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15389Re: [fukuoka_farming] Handling mulch

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  • Raju Titus
    Jul 4, 2013
    • 0 Attachment
      Dear friends,
      Seed ball failure is common problem. Perfect mulching of straw or
      green mulch over seed balls is required. I am facing this problem due
      to rats,squarel and insects.
      In the absence of straw or green mulch i dibble seed balls for protection.
      thanks
      Raju

      On 7/4/13, Nandan Palaparambil <p_k_nandanan@...> wrote:
      > Dear Rajuji/Devan,
      >
      > I was starting a fresh cultivation  since the cycle is not complete now like
      > winter crop, summer crop. I am little hesitant to put the seeds before and
      > trample the seedlings during harvest....may take more time to get adjusted
      > with all these methods.
      >
      > But probably I didn't completely follow the natural cycle. In some part of
      > the field I had done watering and there weeds were there even in the summer.
      > Probably this was a first mistake, typically in summer all the grasses
      > completely dried and starting a cultivation with first rain is always easy,
      > since there are no weeds present and you can establish a crop/legume before
      > the weeds starts sprouting. I missed this window due to some other work, so
      > trying to patch it up.
      >
      > Another thing is that even though green mulch looks to be more in volume,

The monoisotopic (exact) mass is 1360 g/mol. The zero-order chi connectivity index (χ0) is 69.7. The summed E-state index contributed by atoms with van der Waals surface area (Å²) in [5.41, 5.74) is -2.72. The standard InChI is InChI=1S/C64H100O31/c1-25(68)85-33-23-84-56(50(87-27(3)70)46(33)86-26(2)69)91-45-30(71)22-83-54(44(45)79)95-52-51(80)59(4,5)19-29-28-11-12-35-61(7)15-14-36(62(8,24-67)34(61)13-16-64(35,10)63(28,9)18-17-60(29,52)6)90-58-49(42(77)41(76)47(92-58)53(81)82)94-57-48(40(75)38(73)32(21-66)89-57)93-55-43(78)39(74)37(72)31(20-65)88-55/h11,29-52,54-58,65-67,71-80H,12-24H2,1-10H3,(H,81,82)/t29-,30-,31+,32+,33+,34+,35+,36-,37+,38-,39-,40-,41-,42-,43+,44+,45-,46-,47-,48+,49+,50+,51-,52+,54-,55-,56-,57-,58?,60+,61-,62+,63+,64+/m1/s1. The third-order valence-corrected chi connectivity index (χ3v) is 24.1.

> after drying it gets reduced a lot.
      >
      > Some where in one straw revolution, it says Fukuoka san used to check the
      > germination of seeds, if germination was found to be bad, then he used to
      > put more seed balls later. These are all very practical difficulties any
      > farmer will face, and book gives lot of solutions, if you read it
      > carefully.
      >
      >
      > Regards,
      > Nandan
      > http://farming-experiments.blogspot.in/
      >
      >
      > ________________________________
      > From: Raju Titus <rajuktitus@...>
      > To: fukuoka_farming@yahoogroups.com
      > Sent: Wednesday, July 3, 2013 8:02 AM
      > Subject: Re: [fukuoka_farming] Handling mulch
      >
      >
      >
      >
      > Dear friends,
      > Please see this photo of Fukuoka farm
      > https://picasaweb.google.com/lh/photo/cnzq8fjMfcD0l-e5FIk5LNMTjNZETYmyPJy0liipFm0?feat=directlink
      >
      > Raju
      >
      > On 7/2/13, Devan Carpenter <devanc@...> wrote:
      >> Hello,
      >>
      >> If I understand correctly one of the reasons Fukuoka broadcast the seed 2
      >> weeks before harvesting was so that they would have time to germinate and
      >> become strong enough to break through the straw once it was layed out.
      >>
      >> I may be incorrect though, I am not speaking from experience, just from
      >> reading.
      >>
      >> -Devan
      >> On Jul 2, 2013 2:44 AM, "Nandan Palaparambil" <p_k_nandanan@...>
      >> wrote:
      >>
      >>> **
      >>>
      >>>
      >>> Hi Ruthie,
      >>>
      >>> I just checked the chapter 'Look at this grain' and it describes, '
      >>>
      >>> "The winter grain will be cut around 20th of May. About 2 weeks before
      >>> the
      >>> crop has fully matured, I broadcast rice seed over rye and barley. After
      >>> the winter grain has been harvested and the grains threshed, I spread
      >>> the
      >>> rye and barley straw over the field"
      >>>
      >>> By the time, the rye and barley straw is spread, the rice would have
      >>> already germinated. I think, the same happens with rice. So clearly it
      >>> is
      >>> not that the straw is decomposed, before the seeds germinate. Also in
      >>> farming, it is difficult to make such conditions, since if there is